Eastern Orthodox Weddings and Vows Eastern Orthodox Weddings and Vows

The Eastern Orthodox religion strongly resembles Catholic and Episcopalian religions, but the Eastern Orthodox hierarchy recognizes only Eastern Orthodox leaders, not popes.  This religion is dominant in the Mediterranean area and includes Greeks, Russians, Lebanese, and Romanians.  Eastern Orthodox weddings are scheduled early in the day, usually after morning liturgy.  Morning scheduling is important, as the bride and groom must fast prior to the ceremony.  When they reach the church, the couple goes to the confessional and performs cleansing rituals: the Sacrament of Penance and Holy Communion, so that they will be pure when they are married.  The couple must also have taken communion on the Sunday prior to the wedding.

An Eastern Orthodox wedding is long and includes many symbolic rituals.  The ceremony is two-part, beginning with The Betrothal Service and ending with the Marriage Ceremony.  The Betrothal Service begins at the door of the church, where the Priest comes to meet them.  The Priest then inquires if either of the couple has promised him/herself to another, and if they are there by their own choice.  Once the appropriate answers are given, the Priest invites the couple and their attendants to the altar, where he blesses the rings and places them on the right hands of the bride and groom.  The rings will then be exchanged three times, representing the Holy Trinity and symbolizing that the couple will be bound together forever.  Next, the priest will place part of his vestment over their joined hands as the couple silently recites their marriage vows. 

The Priest will then give lighted candles to the bride and groom; this signifies the beginning of the Marriage Ceremony.  The candles may be elaborately decorated, or they may be plain, but their use symbolizes that Christ is the Light of the World and will guide their new life together.  In ancient times, torches were used during the Marriage ceremony to purify the air by dispelling demons, and fire was considered a witness to the marriage.  That tradition has been superseded by the use of candles.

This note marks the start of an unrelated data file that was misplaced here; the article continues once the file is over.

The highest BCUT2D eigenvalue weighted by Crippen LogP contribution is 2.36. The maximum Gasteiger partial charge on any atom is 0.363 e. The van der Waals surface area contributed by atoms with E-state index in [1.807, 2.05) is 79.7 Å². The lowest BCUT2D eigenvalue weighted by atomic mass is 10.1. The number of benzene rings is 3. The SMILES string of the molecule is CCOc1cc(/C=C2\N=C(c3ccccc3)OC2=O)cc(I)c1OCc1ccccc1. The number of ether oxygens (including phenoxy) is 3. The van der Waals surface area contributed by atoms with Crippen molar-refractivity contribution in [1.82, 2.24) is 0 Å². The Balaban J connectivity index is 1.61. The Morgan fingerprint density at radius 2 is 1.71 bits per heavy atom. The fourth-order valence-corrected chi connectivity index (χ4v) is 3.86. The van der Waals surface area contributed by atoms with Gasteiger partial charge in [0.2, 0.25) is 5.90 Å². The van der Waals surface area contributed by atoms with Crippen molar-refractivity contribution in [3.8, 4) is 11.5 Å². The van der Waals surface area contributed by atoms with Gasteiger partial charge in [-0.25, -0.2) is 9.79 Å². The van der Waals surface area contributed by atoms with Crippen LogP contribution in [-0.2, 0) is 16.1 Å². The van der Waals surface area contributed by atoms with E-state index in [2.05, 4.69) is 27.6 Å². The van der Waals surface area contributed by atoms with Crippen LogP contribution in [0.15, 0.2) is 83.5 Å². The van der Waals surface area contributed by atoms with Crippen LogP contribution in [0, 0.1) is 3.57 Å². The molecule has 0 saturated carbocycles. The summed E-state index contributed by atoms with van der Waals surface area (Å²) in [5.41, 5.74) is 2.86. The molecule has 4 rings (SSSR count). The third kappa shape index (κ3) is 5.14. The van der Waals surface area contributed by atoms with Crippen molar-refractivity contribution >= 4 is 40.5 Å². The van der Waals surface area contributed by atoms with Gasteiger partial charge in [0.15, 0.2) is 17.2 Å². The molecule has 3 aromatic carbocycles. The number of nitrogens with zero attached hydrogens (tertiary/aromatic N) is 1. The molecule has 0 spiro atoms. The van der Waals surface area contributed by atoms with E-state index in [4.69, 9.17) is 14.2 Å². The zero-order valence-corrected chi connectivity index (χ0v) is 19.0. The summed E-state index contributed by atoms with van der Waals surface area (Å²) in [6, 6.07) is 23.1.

The wedding crowns may also be elaborate or simple.  Crowns can be made of flowers or metal inlaid with jewels or red velvet.  These crowns symbolize the creation of a new household, and are also a sign of victory as the Bride and Groom have matured into Christians who accept their responsibility.  Additionally, the crowns signify martyrdom, sacrifice, and devotion, as the couple must love each other and their children selflessly. 

After the Priest gives candles to the bride and groom, he joins the right hands of the couple, which is an ancient symbol of marriage, while reciting special scripture from the Old Testament of the Bible.  The wedding crowns, held together by a ribbon, are used to make the sign of the cross in front of the bride and groom.  This is repeated three times.  Both the Bride and the Groom kiss the crowns before they are placed on their heads. 

Next, the Priest reads a passage from Saint Paul and one from the Gospel of Saint John.  These readings are meant to remind the couple of the unconditional love they must give each other.  The couple then takes a sip of wine from a common cup, and eats a piece of bread that has been dipped into the wine.  Sharing this cup symbolizes their future sharing of the ups and downs that occur in life.  The Priest and the couple circle the altar three times, representing the Holy Trinity and also eternal marriage, as circles have no end.  Finally, the Priest performs a benediction and prayer, and pronounces the couple married with the words “Be thou magnified, O Bridegroom.”

Some other important information about Eastern Orthodox weddings is that the Best man must be of Orthodox faith.  If the it is an inter-faith marriage, there must be at least one Orthodox witness along with the Orthodox Bride or groom.  Also, the bride does not remove her veil before the reception.  Weddings are not permitted during the Lenten, Advent, and Epiphany seasons, the Fasting seasons before the Feasts of Saints Peter and Paul and that of Dormition. 

Clearly, Eastern Orthodox weddings follow strict protocol.  These weddings are very formal, and etiquette must be properly followed.  This religion is one in which the marriage ceremony has a strong focus on the religion, rather than focusing on the couple themselves.  However, that doesn’t mean you can’t have any fun at your wedding;  Eastern Orthodox wedding receptions are known for their revelry. 

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